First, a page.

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Can anyone explain why it would be better to choose the puppet or chef vagrant provisioners, rather than the shell provisioner?


I'm in the process of getting started with Vagrant. One of the things I'm having trouble with is deciding which provisioner to use. So far, I've had some success using the shell provisioner, but it has been more work than I expected to get it to run reliably.

At the moment, I'm not familiar with ruby, puppet or chef, but I'm happy to learn any or all of them if I have to. My early experience playing with puppet and chef is that if someone else has a recipe that does exactly what you want, it works really well, but doing something non-standard means falling back coding up solution in ruby.

I'm aware of articles comparing puppet and chef, and I'm less worried about which of them to use, rather than knowing when and why I should use them at all.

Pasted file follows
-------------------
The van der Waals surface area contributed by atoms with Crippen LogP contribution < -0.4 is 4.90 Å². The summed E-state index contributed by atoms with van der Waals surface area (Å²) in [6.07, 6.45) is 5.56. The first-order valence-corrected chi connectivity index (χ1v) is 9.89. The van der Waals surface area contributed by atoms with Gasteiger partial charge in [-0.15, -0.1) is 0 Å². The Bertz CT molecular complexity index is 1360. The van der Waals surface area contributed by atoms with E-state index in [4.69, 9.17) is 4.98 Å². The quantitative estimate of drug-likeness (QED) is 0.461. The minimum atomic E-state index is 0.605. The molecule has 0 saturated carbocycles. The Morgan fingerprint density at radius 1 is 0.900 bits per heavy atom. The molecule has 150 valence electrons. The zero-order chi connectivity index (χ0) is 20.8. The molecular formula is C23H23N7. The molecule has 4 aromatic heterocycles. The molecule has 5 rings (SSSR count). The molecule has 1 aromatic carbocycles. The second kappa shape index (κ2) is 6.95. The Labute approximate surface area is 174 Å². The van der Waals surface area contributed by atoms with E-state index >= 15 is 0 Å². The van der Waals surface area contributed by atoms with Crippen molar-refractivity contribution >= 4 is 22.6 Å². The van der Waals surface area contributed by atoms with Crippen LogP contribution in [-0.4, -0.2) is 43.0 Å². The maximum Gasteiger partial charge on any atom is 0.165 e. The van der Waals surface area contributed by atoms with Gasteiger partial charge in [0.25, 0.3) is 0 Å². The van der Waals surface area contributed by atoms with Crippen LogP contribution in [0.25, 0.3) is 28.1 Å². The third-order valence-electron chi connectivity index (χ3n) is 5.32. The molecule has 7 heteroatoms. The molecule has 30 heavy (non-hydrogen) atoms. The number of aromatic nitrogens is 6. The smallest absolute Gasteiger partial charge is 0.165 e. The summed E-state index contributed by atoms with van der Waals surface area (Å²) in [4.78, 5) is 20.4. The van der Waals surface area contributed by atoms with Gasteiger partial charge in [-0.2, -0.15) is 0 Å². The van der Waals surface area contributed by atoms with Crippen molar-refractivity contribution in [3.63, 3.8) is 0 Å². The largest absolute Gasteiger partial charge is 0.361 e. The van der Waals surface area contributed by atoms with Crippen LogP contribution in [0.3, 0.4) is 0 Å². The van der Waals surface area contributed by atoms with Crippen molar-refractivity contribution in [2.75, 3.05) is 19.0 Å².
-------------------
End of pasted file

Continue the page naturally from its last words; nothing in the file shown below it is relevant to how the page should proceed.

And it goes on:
1 Answer

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For this question, I would like to suggest you to use a puppet or chef over shell because it’s going to change over time. The installation environment itself can change in a way that your deployment performs. Its major strength is its deterministic nature, the manifest you write must be able to be programmatically transformed by Puppet into a model of the server you are building. The puppet forces you to do your thinking now, but then deploy to scale with ease, rather than thinking later and re-engineering as you go.

For more understanding of puppet go through the course that surely beneficial to you

There are other reasons to use other provisioners or tools, but you are better with Puppet or Chef than trying to ensure that your shell scripts are doing exactly they are supposed to do, for as long as you need to spawn new environments.

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